I write today about the next twist in motions to suppress and GPS tracking devices. You may recall the US Supreme Court case of US. v Jones, in which the Supreme Court held that regardless of the Wire Tap Act and the Federal Electronic Communications Act (which deal with cellular telephone datand surveillance tactics), warrantless placing a tracking devices on a car for the purposes of tracking that car constituted a trespass for which all evidence illegally seized therefore was to be suppressed.
Pennsylvania Superior Court has now had the opportunity to address the Jones decision in the context of the Pennsylvania’s Constitution. In the case of Commonwealth v. Arthur, 2013 Pa Super 28; 62 A.3d 424; 2013 Pa. Super. Lexis 72 (February 20, 2013), the court reversed a Montgomery County trial court that suppressed evidence seized as a result of a tracking device. Superior Court focused on the expectation of privacy of the passenger who did not possess an ownership interest in the automobile. Absent any ownership interest, there was no expectation of privacy. This specific holding is contrary to many federal cases stating that passengers in an automobile do, in fact, have an expectation of privacy. That case is US. vs. Mosely.
Superior court, through Judge Platt (who by the way was a wonderful trial court judge sitting in Allentown) then analyzed the facts of the case and the GPS tracking device issue in accordance with Pennsylvania’s Wire Tap Act and then separately whether the warrant was simply supported by probable case. See articles on my web site that I wrote for Legal Intelligencer and my blogs discussing US v. Jones, Pennsylvania’s new Wire Tap Act as of 2013, and the probable cause standard in many drug and automobile stop cases.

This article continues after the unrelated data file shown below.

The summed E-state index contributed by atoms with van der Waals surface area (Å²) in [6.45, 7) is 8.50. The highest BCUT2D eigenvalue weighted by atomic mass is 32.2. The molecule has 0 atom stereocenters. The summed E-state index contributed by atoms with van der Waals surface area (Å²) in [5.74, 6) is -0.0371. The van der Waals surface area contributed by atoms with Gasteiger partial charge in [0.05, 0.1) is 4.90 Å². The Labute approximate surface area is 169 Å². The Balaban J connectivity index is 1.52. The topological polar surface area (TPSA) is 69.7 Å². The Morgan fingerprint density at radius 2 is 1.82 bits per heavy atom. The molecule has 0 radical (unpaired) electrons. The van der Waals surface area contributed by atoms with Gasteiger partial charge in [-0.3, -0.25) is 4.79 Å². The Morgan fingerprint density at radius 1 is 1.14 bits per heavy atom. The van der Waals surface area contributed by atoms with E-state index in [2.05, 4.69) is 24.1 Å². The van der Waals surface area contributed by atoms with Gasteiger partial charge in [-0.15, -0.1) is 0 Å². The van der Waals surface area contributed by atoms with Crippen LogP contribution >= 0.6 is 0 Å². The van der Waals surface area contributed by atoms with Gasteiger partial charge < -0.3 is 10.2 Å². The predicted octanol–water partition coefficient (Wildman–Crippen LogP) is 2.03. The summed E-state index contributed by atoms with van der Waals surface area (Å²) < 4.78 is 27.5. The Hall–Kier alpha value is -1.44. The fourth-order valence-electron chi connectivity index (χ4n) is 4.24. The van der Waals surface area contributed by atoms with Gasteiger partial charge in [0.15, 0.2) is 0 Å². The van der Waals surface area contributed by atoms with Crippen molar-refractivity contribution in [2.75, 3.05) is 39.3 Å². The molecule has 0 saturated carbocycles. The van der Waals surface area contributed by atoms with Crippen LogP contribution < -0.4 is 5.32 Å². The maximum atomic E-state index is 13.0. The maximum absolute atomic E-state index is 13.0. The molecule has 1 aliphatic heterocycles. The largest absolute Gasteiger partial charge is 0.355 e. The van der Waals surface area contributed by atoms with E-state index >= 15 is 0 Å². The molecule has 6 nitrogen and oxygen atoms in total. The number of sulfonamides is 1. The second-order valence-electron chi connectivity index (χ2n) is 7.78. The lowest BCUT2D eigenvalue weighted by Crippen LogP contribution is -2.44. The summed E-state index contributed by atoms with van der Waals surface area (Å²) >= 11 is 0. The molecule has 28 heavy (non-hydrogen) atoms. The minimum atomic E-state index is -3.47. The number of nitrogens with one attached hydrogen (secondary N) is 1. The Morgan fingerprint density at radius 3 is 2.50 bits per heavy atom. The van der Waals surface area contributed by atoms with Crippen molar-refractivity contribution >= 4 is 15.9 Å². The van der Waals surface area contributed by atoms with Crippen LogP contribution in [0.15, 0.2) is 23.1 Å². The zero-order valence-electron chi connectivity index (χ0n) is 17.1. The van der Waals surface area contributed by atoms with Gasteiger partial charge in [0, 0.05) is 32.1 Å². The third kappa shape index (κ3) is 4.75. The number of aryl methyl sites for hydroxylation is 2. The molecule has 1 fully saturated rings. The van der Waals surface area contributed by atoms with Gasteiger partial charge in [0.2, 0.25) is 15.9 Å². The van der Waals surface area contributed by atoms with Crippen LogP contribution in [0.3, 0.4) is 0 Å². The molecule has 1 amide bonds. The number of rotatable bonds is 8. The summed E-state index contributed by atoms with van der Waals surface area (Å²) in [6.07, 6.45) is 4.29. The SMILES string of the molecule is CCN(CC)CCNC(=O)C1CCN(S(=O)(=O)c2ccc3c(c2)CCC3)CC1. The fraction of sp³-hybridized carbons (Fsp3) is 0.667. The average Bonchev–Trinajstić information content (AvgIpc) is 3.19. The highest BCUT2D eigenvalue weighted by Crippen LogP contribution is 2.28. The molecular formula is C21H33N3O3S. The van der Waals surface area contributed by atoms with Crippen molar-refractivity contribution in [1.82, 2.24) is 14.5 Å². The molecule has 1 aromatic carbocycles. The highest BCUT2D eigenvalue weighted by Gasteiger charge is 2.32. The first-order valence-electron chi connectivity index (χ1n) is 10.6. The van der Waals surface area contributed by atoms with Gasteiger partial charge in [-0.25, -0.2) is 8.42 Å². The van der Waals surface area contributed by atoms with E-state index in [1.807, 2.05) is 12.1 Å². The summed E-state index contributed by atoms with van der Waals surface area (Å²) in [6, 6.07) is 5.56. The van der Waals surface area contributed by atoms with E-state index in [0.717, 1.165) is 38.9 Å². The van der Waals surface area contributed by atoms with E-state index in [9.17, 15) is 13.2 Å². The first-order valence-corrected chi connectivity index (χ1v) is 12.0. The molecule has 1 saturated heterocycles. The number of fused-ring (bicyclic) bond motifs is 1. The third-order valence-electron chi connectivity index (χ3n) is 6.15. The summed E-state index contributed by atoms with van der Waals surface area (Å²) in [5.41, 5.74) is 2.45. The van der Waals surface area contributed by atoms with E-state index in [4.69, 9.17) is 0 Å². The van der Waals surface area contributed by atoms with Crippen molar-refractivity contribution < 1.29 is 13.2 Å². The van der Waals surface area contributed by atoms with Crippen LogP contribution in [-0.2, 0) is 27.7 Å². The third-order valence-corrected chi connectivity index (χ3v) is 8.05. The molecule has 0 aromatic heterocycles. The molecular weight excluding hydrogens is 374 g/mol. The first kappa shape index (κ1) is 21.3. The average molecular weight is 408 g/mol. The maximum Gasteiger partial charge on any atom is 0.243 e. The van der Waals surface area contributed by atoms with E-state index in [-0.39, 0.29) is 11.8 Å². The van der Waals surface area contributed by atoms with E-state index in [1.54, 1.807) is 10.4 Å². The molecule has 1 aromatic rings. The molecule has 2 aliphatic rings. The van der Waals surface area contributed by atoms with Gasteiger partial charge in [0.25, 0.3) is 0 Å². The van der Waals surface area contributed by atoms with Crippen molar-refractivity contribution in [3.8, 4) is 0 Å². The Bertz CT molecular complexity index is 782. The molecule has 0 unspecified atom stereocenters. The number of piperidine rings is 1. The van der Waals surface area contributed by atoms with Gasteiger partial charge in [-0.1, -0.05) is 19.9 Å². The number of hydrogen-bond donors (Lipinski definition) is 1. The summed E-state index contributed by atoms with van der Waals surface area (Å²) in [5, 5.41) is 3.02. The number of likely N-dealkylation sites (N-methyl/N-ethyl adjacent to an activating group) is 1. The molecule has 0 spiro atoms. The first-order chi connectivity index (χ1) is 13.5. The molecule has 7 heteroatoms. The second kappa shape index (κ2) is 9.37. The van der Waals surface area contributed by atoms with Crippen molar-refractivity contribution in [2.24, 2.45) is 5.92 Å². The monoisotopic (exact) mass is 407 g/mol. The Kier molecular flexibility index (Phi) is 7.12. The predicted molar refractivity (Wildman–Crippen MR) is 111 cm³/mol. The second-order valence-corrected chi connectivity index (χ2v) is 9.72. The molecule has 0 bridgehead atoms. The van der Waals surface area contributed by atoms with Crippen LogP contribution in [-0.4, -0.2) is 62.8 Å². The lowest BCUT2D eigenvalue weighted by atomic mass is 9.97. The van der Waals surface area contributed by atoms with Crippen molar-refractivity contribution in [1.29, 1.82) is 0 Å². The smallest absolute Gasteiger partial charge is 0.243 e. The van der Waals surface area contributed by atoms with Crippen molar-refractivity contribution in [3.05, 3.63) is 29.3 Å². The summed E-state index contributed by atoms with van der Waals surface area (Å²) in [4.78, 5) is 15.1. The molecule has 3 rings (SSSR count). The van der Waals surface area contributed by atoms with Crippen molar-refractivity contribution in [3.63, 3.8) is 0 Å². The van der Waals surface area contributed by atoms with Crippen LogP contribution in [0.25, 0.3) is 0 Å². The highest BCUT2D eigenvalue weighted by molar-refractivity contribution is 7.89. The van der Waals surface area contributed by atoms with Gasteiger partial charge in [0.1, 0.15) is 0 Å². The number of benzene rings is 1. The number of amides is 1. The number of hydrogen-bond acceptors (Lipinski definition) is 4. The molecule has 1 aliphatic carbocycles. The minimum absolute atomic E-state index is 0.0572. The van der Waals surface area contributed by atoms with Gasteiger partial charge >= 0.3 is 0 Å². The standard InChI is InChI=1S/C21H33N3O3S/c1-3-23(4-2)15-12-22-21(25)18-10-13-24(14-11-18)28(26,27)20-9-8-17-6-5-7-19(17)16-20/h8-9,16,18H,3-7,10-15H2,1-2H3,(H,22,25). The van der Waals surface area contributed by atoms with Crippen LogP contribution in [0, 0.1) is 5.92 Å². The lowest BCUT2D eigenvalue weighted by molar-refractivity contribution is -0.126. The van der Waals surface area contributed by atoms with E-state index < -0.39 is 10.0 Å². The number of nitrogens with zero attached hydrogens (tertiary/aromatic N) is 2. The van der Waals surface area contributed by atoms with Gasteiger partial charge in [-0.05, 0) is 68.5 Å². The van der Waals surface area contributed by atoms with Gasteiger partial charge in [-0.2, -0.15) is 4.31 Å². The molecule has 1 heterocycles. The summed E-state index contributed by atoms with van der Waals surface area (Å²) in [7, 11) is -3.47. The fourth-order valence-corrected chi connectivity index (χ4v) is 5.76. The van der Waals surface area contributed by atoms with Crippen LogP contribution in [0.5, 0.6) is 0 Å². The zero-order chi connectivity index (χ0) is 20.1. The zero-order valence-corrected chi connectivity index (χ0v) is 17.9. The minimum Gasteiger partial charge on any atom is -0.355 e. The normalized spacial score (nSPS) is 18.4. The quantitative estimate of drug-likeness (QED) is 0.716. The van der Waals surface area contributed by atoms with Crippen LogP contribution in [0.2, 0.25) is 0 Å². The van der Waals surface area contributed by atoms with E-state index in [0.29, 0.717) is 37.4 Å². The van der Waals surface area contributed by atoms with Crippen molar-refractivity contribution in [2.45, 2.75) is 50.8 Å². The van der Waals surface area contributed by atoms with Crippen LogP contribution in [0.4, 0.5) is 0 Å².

Let me remind you what the issues are in any car stop search case. Specifically, a defendant must show that he or she has a standing to claim a legitimate expectation of privacy in the area searched which has been infringed upon. Every defendant charged with a possessory offense has automatic standing to challenge a search if they had a privacy interest in the area searched. This proof is met when the individual, by his conduct, exhibits an actual(subjective)expectation of privacy and that the subjective expectation is one that society is prepared to recognize as reasonable. In the context of car searches, Superior Court has now followed many federal courts in interpreting Jones to conclude “Jones did not create any new privacy right that would give[appellate]standing to contest the searches at issue. Where the appellant did not own, drive, or occupy the vehicle at issue, he failed to demonstrate any legitimate expectation of privacy in the vehicle, and thus lacked standing to contest the use of the GPS device.
However, Author’s counsel failed, as do many, to provide any evidence that Author had permission to operate or be a passenger in the car from the rightful owner. If a Defendant established consent to operate or occupy the automobile, under PA law, they have standing. This proof satisfies defendant's burden at a suppression hearing to prove that they had a reasonable expectation of privacy in the vehicle.
Once a defendant has standing to contest the search, the issue becomes, if the police complied with the specific procedural requirements of the Wire Tap Act (which is real easy) and then did they provide enough probable cause to the court for the issuance of the warrant. That burden of proof is: “The task of the magistrate acting as the issuing authority is to make a "practical, commonsense assessment" of whether, "given all the circumstances set forth in the affidavit,"a "fair probability" exists that contraband or evidence of a crime will be found" in a particular place."A search warrant is defective if the issuing authority has not been supplied with the necessary information. The chronology established by the affidavit of probable cause must be evaluated according to a "common sense" determination.”
Call me to discuss your GPS search warrant case.